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Employee Demands for Flexible Work at All-Time High

The most recent Future Forum quarterly global pulse survey demonstrates that employees without flexibility have high rates of attrition, leaving companies with decisions around how to increase flexibility not only in where their employees work, but when.

94% of knowledge workers want flexibility in when they work, even higher than the 80% that desire flexibility in where they work. Despite the desire for flexibility around working hours, 57% of respondents say they have no ability to adjust their hours, the survey of 10,646 knowledge workers spanning six countries shows. 

Rigid schedules impact longevity at a company: Employees lacking flexibility around work schedules report significantly lower experience scores than those with moderate flexibility. Those with little-to-no flexibility are 3.0 times more likely to “definitely” look for a new job in the next year and also report 3.4 times higher work-related stress and anxiety and 2.2 times worse work-life balance.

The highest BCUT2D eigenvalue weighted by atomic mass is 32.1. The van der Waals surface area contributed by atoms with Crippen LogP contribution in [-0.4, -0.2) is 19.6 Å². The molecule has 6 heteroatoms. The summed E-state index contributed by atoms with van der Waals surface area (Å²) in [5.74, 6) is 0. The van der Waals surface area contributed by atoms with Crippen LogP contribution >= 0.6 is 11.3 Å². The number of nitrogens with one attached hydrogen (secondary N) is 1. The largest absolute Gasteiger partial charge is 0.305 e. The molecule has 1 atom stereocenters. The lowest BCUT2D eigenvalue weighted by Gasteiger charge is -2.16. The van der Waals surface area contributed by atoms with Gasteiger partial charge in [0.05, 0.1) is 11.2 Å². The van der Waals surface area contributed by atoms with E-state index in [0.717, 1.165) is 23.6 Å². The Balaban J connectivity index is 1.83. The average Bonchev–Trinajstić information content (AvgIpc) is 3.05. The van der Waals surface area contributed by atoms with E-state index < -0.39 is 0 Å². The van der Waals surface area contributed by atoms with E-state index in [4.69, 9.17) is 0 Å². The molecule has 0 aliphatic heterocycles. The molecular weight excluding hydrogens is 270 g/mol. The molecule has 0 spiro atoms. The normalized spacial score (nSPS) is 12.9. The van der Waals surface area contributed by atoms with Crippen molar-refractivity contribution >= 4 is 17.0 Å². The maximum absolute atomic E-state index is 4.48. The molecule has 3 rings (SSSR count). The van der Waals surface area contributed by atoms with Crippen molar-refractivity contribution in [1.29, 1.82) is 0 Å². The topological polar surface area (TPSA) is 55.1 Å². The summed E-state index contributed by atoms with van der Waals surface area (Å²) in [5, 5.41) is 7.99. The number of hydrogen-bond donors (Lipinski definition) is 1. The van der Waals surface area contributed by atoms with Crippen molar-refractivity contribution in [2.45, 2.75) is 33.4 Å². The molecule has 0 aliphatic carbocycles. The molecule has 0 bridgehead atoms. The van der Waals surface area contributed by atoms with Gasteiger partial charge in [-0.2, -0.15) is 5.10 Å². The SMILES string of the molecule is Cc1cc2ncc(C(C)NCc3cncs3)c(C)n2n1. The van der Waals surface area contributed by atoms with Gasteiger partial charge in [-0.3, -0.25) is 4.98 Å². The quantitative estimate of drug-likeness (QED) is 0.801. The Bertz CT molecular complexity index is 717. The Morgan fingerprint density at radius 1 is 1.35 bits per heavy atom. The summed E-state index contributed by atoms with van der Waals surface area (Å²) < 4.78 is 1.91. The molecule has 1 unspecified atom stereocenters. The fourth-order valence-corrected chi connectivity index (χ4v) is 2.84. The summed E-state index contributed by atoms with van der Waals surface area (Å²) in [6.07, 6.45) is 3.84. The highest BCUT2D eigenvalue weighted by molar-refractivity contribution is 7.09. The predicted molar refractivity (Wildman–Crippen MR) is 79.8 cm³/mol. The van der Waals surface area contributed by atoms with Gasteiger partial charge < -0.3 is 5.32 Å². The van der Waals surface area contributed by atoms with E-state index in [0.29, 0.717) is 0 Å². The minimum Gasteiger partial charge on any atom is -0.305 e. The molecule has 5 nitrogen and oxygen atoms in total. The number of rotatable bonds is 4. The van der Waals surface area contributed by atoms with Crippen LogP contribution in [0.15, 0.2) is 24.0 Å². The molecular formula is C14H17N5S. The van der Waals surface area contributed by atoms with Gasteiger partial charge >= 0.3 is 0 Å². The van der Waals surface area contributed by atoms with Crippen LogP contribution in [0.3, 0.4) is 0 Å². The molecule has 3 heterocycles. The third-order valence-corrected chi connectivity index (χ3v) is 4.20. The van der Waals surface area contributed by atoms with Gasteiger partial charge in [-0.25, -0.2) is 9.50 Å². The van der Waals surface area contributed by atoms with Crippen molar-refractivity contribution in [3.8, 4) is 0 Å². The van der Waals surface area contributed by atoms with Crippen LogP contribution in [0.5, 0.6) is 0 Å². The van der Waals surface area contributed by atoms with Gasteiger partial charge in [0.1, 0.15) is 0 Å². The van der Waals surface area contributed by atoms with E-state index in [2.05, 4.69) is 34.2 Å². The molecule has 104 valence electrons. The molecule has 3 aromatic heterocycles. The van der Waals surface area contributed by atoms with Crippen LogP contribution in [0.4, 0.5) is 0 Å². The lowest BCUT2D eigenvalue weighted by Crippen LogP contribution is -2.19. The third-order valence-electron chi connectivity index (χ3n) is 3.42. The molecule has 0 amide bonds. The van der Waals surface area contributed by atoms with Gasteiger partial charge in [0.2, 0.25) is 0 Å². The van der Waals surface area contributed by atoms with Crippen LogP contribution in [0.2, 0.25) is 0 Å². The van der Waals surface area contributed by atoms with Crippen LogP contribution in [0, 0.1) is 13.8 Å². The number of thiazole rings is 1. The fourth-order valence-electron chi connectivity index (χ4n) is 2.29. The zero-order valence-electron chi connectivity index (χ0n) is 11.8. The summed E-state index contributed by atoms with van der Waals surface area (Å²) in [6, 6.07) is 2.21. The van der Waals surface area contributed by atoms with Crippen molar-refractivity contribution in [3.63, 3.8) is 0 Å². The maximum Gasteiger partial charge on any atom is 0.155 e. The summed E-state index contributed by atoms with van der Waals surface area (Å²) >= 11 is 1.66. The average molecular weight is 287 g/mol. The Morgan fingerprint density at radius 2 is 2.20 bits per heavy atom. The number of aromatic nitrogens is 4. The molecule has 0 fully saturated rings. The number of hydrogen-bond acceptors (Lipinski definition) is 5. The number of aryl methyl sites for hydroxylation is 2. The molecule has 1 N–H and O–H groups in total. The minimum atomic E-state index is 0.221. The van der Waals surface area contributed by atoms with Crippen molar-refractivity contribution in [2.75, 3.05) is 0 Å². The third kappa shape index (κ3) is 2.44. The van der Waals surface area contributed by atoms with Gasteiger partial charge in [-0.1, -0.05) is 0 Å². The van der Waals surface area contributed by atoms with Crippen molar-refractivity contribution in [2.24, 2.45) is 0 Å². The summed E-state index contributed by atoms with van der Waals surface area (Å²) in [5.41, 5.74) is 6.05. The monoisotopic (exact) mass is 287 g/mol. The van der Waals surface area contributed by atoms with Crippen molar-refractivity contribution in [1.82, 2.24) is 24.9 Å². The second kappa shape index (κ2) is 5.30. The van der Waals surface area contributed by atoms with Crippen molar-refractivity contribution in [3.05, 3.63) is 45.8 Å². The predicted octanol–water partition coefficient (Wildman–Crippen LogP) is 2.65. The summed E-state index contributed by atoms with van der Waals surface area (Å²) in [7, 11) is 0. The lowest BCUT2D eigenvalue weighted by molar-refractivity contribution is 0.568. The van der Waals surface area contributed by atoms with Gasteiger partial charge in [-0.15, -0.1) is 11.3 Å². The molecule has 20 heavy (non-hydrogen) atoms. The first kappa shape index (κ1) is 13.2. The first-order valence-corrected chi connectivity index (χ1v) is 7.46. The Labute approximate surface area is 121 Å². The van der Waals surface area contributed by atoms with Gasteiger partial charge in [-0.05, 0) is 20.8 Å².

The executive-employee disconnect continues, with executives showing 1.5 times higher scores on satisfaction with their work environment. There is also a discrepancy in the perception of how transparent companies are on flexible working, with 66% of executives believing they are very transparent while only 43% of employees feel the same. Employees who do not feel their company is transparent about workplace policies are 3.4 times more likely to “definitely” look for a new job. 

Upcoming webinar: Please join us on August 4 at 2:00 PM ET for a discussion with Brian Elliott, Executive Leader of Future Forum and Senior Vice President, Slack Technologies, LLC, and Deborah Lovich, Managing Director and Senior Partner, Boston Consulting Group, who will give an overview of Future Forum’s latest global pulse survey. We will answer key questions that business leaders are asking as they navigate how to implement flexible work policies and improve employee satisfaction. Register here.

Margaret Faso

Director of Health Care Research and Policy, American Health Policy Institute and HR Policy Association

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